CHARLOTTE — Ramona Brant is maximizing her "second chance." After serving 21 years behind bars, she landed a job with the City of Charlotte as a talent acquisition associate. But, she says her story is the exception and not the rule.
"When you think incarceration, you think of a violent black person and you automatically want to slam doors and lock windows and not give them the opportunity that they need," she said. "That's why a lot of - more so males than females - they give up."
Brant has pledged to be a voice for former inmates.
Re-entry advocates say a criminal record can create obstacles to finding employment and housing that is so great that many turn back. Nearly 70 percent of prisoners are arrested again within three years of their release.
"I've had numerous people who sat with me who said I can't find a job. I think I should just commit a crime and go back to prison," said Myra Clark who works with former prisoners on returning to society.
From her view, there's a simple solution to help decrease recidivism - the entire community must do a better job of helping them re-assimilate. She says they need options. For example, a free class offered by the Center for Community Transitions that teaches skills for getting hired and staying employed.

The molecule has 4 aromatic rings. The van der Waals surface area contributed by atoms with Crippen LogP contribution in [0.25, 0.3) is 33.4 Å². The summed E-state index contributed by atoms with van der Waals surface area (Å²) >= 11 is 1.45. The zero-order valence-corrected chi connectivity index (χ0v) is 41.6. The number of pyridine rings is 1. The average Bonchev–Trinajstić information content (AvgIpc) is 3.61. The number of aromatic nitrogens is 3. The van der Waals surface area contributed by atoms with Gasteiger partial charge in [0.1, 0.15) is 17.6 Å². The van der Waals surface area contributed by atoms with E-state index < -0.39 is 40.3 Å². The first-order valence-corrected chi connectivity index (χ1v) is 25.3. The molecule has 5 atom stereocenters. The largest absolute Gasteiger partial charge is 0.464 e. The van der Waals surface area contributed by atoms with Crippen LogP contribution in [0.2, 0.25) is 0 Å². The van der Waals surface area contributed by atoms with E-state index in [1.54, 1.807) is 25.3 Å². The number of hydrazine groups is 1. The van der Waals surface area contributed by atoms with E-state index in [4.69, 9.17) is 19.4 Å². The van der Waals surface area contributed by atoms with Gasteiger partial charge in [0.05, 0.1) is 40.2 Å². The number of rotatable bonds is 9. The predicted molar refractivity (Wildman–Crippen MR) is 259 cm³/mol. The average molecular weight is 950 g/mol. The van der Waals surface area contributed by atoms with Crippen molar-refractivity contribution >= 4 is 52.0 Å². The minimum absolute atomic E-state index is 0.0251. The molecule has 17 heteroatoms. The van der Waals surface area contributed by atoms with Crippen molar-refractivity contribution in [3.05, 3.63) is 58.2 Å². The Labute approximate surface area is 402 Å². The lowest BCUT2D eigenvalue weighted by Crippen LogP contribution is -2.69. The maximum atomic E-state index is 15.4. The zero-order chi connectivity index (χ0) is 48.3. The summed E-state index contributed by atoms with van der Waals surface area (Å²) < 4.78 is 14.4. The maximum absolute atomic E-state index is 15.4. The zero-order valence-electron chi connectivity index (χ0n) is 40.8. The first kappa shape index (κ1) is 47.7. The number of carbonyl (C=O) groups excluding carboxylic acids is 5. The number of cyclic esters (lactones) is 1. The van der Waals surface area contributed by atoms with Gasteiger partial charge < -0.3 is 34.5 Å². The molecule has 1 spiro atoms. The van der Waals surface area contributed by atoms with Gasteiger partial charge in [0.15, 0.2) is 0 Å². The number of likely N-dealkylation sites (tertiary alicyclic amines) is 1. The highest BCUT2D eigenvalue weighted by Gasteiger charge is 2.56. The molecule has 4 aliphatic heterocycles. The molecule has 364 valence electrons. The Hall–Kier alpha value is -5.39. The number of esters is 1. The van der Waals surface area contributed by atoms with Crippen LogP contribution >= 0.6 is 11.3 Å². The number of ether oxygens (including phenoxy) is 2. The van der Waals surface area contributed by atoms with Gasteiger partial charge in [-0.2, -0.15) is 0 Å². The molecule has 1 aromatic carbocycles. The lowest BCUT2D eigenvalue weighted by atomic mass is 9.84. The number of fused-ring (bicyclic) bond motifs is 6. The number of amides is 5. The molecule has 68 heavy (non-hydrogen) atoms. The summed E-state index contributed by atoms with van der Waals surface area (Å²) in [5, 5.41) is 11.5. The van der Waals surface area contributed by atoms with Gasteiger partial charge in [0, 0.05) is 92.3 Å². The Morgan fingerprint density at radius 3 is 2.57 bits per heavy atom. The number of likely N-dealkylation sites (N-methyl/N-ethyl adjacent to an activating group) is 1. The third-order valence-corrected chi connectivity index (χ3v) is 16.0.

"If you have better resources and can make better choices, then you are less likely to go to prison and jail," said Clark.
Gemini Boyd is an example. He spent more than 20 years behind bars. Now, he works for the City of Charlotte as a driver.
"Over 80 percent of the people who are incarcerated today will one day be released and we have to have something for them when they come home," he offered.
Boyd said he believes many times when people re-offend that it's really a cry for help. He's creating a non-profit so he can mentor.
"Build a platform for people like me for when they do come home," he explained. "So, when they think about doing something they ain't got no business doing, they can pick up the phone and say 'I can call Gemini he might can help me out on this.'"
Re-entry advocates say public perception must also change. For the first time, a re-entry simulation is being planned in Charlotte to make all citizens, especially potential employers and landlords, more compassionate towards those who've been incarcerated.
"I try to encourage them not to go to a life of crime, but to figure it out," said Brant.
She says a hiring manager with an open heart opened the door for her. She urges everyone to be more accepting.
"Please, whatever you learn during your Sunday worship, please apply it to your daily life and give us a chance to live," she said.
The Center for Community Transitions
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